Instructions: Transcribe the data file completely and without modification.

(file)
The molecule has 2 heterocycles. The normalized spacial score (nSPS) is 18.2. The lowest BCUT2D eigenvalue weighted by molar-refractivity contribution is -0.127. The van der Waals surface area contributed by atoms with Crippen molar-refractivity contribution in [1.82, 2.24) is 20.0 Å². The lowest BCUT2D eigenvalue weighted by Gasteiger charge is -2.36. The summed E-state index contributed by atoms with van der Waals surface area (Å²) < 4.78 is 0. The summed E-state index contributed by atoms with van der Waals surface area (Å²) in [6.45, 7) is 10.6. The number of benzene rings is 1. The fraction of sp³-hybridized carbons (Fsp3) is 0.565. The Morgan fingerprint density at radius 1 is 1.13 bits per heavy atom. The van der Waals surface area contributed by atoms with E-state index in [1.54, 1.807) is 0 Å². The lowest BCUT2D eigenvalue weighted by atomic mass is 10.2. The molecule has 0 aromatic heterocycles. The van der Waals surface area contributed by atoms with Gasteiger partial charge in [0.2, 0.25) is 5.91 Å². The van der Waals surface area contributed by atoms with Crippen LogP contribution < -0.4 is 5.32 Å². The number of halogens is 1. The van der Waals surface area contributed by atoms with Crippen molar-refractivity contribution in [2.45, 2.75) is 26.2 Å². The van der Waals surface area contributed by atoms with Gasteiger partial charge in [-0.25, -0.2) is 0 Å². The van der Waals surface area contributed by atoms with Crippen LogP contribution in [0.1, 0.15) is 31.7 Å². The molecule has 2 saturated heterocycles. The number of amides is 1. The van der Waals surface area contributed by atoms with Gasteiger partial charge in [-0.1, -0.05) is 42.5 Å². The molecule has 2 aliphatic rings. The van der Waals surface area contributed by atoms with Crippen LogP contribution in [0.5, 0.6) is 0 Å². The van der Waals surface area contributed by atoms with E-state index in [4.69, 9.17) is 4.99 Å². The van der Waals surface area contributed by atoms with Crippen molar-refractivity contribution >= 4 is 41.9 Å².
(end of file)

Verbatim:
The molecule has 2 heterocycles. The normalized spacial score (nSPS) is 18.2. The lowest BCUT2D eigenvalue weighted by molar-refractivity contribution is -0.127. The van der Waals surface area contributed by atoms with Crippen molar-refractivity contribution in [1.82, 2.24) is 20.0 Å². The lowest BCUT2D eigenvalue weighted by Gasteiger charge is -2.36. The summed E-state index contributed by atoms with van der Waals surface area (Å²) < 4.78 is 0. The summed E-state index contributed by atoms with van der Waals surface area (Å²) in [6.45, 7) is 10.6. The number of benzene rings is 1. The fraction of sp³-hybridized carbons (Fsp3) is 0.565. The Morgan fingerprint density at radius 1 is 1.13 bits per heavy atom. The van der Waals surface area contributed by atoms with E-state index in [1.54, 1.807) is 0 Å². The lowest BCUT2D eigenvalue weighted by atomic mass is 10.2. The molecule has 0 aromatic heterocycles. The van der Waals surface area contributed by atoms with Gasteiger partial charge in [0.2, 0.25) is 5.91 Å². The van der Waals surface area contributed by atoms with Crippen LogP contribution < -0.4 is 5.32 Å². The number of halogens is 1. The van der Waals surface area contributed by atoms with Crippen molar-refractivity contribution in [2.45, 2.75) is 26.2 Å². The van der Waals surface area contributed by atoms with Gasteiger partial charge in [-0.25, -0.2) is 0 Å². The van der Waals surface area contributed by atoms with Crippen LogP contribution in [0.1, 0.15) is 31.7 Å². The molecule has 2 saturated heterocycles. The number of amides is 1. The van der Waals surface area contributed by atoms with Gasteiger partial charge in [-0.1, -0.05) is 42.5 Å². The molecule has 2 aliphatic rings. The van der Waals surface area contributed by atoms with Crippen LogP contribution in [0.5, 0.6) is 0 Å². The van der Waals surface area contributed by atoms with E-state index in [4.69, 9.17) is 4.99 Å². The van der Waals surface area contributed by atoms with Crippen molar-refractivity contribution >= 4 is 41.9 Å².